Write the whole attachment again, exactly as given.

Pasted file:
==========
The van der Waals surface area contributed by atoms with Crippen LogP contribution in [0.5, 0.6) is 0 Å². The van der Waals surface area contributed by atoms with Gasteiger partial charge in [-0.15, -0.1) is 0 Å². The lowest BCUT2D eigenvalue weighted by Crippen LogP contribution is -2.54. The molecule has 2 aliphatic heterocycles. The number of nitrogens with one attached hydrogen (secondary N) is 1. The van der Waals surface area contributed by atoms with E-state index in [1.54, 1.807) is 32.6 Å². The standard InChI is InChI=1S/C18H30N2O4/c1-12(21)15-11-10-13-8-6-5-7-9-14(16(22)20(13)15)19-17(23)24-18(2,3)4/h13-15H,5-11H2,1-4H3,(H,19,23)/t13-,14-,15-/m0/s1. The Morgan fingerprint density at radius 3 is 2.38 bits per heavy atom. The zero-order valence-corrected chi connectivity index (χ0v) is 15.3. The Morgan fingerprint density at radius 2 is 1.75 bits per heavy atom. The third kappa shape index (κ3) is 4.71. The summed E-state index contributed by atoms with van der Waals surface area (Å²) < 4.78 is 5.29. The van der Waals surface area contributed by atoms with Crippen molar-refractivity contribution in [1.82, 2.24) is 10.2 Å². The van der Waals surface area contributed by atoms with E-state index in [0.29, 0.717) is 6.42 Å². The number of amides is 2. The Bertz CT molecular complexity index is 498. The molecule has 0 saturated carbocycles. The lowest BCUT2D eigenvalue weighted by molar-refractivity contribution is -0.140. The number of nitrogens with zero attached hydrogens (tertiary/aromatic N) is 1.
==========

The van der Waals surface area contributed by atoms with Crippen LogP contribution in [0.5, 0.6) is 0 Å². The van der Waals surface area contributed by atoms with Gasteiger partial charge in [-0.15, -0.1) is 0 Å². The lowest BCUT2D eigenvalue weighted by Crippen LogP contribution is -2.54. The molecule has 2 aliphatic heterocycles. The number of nitrogens with one attached hydrogen (secondary N) is 1. The van der Waals surface area contributed by atoms with E-state index in [1.54, 1.807) is 32.6 Å². The standard InChI is InChI=1S/C18H30N2O4/c1-12(21)15-11-10-13-8-6-5-7-9-14(16(22)20(13)15)19-17(23)24-18(2,3)4/h13-15H,5-11H2,1-4H3,(H,19,23)/t13-,14-,15-/m0/s1. The Morgan fingerprint density at radius 3 is 2.38 bits per heavy atom. The zero-order valence-corrected chi connectivity index (χ0v) is 15.3. The Morgan fingerprint density at radius 2 is 1.75 bits per heavy atom. The third kappa shape index (κ3) is 4.71. The summed E-state index contributed by atoms with van der Waals surface area (Å²) < 4.78 is 5.29. The van der Waals surface area contributed by atoms with Crippen molar-refractivity contribution in [1.82, 2.24) is 10.2 Å². The van der Waals surface area contributed by atoms with E-state index in [0.29, 0.717) is 6.42 Å². The number of amides is 2. The Bertz CT molecular complexity index is 498. The molecule has 0 saturated carbocycles. The lowest BCUT2D eigenvalue weighted by molar-refractivity contribution is -0.140. The number of nitrogens with zero attached hydrogens (tertiary/aromatic N) is 1.